Page:Popular Science Monthly Volume 45.djvu/827

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The practice department of the normal school usually illustrates a thoroughly graded and classified school from the kindergarten to the high school, and is designed to embody three phases of actual teaching: In the first place, as has been said, pupil teachers are expected to witness model teaching that exemplifies the very best psychological principles in order that they may have the very best ideals set before them. Second, every pupil teacher is required to teach for a certain length of time in this practice department under skilled criticism. The critic teacher, who is usually an experienced and competent person, is careful to point out the defects which the student displays in his practice work, and to give him explicit directions how to overcome them, always aiding him in every way possible to apply readily and efficiently the principles he has gained in his theoretical work. In the third place, there is usually a spirit of investigation found in these practice schools, seeking constantly to improve upon the methods of teaching which may be in vogue at any time; and, as a general thing, freedom is permitted the apprentice to work out original methods, provided these seem to be in harmony with the fundamental principles of teaching. It is not too much to say that it is the aim always to inculcate among pupil teachers that broad, wholesome spirit that will look upon the teaching profession as a high and honorable one, where more worthy motives should prevail than those of mercenary gain or social preferment.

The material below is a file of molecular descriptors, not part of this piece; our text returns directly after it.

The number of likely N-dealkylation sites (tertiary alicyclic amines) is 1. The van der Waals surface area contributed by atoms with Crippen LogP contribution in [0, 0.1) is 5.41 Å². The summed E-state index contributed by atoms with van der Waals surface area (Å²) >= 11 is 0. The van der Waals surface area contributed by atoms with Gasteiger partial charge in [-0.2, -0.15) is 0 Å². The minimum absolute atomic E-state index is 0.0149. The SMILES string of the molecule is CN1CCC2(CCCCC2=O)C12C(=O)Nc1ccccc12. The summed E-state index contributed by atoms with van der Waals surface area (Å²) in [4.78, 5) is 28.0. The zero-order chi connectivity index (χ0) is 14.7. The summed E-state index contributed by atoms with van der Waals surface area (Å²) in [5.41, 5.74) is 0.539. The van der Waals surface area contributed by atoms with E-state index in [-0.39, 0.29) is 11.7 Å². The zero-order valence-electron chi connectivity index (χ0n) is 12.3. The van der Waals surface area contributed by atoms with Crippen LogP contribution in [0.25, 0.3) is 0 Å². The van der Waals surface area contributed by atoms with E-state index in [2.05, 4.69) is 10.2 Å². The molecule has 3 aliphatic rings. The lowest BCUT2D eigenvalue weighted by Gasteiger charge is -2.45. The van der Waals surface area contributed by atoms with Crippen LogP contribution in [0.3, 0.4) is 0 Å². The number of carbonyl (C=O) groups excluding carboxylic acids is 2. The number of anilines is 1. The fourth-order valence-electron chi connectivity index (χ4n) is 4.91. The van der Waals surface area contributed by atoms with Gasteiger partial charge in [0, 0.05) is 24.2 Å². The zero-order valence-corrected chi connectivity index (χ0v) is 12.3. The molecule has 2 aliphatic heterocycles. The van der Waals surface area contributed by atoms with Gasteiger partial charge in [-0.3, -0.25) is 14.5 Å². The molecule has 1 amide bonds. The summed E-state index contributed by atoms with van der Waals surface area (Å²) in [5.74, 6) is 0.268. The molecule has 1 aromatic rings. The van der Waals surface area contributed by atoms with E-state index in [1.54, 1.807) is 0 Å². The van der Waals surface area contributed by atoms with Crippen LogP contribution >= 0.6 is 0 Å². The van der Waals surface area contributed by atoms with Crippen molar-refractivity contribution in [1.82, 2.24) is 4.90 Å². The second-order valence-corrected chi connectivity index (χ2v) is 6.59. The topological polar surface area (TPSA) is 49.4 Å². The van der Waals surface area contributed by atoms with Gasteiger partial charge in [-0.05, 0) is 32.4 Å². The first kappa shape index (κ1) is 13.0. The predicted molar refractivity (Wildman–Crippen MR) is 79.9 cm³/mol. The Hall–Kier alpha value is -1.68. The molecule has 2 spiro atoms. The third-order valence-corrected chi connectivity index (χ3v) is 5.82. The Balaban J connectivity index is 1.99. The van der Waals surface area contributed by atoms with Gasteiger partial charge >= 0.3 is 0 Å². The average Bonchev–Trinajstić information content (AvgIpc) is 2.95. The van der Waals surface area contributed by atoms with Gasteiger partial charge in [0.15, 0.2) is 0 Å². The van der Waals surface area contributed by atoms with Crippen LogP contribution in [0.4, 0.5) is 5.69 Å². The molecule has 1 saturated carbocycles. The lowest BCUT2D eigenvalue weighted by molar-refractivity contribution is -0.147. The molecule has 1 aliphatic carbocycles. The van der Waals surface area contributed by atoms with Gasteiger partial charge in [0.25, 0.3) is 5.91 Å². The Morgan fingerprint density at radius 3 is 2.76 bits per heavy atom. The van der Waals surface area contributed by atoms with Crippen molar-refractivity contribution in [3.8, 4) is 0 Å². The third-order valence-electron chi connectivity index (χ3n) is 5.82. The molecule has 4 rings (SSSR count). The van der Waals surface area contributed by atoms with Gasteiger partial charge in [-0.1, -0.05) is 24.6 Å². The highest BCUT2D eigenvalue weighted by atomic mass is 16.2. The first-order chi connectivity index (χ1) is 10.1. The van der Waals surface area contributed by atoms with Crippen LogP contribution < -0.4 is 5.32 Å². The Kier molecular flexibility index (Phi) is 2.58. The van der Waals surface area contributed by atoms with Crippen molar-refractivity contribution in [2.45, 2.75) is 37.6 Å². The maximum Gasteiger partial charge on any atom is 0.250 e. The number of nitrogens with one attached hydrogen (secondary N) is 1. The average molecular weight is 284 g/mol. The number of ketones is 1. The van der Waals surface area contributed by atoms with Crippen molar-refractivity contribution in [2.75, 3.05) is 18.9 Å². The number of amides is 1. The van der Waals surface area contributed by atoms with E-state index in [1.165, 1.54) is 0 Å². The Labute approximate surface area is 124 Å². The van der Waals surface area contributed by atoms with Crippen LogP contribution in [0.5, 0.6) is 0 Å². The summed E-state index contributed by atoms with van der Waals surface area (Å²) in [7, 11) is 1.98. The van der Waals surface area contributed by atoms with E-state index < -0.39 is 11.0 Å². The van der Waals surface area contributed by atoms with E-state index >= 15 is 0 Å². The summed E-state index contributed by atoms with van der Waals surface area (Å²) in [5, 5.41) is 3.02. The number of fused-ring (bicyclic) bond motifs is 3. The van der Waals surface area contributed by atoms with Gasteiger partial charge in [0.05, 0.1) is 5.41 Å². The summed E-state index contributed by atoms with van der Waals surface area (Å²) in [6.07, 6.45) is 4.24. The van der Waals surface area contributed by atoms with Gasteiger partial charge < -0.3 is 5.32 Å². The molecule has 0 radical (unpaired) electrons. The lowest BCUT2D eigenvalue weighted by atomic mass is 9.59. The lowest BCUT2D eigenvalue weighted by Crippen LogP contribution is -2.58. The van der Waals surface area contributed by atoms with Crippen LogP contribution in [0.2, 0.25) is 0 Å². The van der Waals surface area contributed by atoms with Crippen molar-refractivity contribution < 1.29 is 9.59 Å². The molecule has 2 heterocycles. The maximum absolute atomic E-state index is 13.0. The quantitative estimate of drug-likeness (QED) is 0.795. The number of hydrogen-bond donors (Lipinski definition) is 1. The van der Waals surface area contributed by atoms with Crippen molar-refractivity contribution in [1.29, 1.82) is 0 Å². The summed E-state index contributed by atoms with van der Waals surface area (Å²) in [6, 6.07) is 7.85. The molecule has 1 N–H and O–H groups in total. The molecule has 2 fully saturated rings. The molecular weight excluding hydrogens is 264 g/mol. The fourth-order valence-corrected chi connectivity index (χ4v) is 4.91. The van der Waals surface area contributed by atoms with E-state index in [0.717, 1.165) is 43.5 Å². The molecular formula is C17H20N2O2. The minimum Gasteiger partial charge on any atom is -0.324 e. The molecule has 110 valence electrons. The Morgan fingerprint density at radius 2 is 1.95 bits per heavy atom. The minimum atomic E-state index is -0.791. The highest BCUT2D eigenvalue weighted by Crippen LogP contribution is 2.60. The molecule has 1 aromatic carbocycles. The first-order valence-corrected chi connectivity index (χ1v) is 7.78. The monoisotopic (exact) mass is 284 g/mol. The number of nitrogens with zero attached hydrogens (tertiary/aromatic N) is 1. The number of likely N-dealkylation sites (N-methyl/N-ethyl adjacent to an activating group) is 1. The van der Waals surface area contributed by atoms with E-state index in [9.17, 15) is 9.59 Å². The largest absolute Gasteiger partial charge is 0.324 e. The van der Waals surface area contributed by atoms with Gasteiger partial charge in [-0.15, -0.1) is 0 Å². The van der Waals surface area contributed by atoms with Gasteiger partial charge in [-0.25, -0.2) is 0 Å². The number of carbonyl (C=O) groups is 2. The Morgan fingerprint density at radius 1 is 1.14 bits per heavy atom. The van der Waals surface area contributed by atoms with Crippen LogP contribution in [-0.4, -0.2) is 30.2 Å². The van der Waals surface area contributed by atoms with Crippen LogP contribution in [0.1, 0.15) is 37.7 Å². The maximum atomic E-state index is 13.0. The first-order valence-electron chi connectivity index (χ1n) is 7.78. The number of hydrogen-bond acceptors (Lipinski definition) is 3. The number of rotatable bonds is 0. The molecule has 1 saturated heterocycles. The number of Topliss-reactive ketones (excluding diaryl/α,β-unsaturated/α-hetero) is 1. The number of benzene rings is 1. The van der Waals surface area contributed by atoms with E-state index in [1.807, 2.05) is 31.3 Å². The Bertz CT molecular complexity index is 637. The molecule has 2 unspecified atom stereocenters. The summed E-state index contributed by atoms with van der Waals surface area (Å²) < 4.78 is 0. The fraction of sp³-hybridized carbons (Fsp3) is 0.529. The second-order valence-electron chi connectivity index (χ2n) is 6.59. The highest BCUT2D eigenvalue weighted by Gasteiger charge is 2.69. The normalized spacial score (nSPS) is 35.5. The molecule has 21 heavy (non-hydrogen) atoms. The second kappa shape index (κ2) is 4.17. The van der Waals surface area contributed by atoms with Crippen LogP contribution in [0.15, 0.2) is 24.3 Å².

IV. The History of Education.—In order that a teacher shall thoroughly understand and appreciate what is being done pedagogically in these times it is necessary that he be led to see how the present state of things has been brought about, in order that he may put himself in line with the ascending tide in educational practice. The history of education, as a record of the development of educational ideas and practices, showing the transition from a period of unpedagogical and unpsychological procedure to one with more humane and intelligent methods, is as stimulative and beneficial a study as a teacher can undertake. The aim generally kept in mind is to trace the process of developing pedagogical ideas with the end in view to see that there is and has been a constant evolution along several distinct lines of educational practice, and that we are at present in a stage of that evolution process which seems in no wise to be near completion. The apprentice is led to appreciate that there has been in educational history much the same awakening to the consciousness that there is a teaching science, determined by invariable laws of mind growth and development, as is experienced by the ordinary teacher who has come to look at her work from a psychological rather than an academic standpoint. An effort is made to have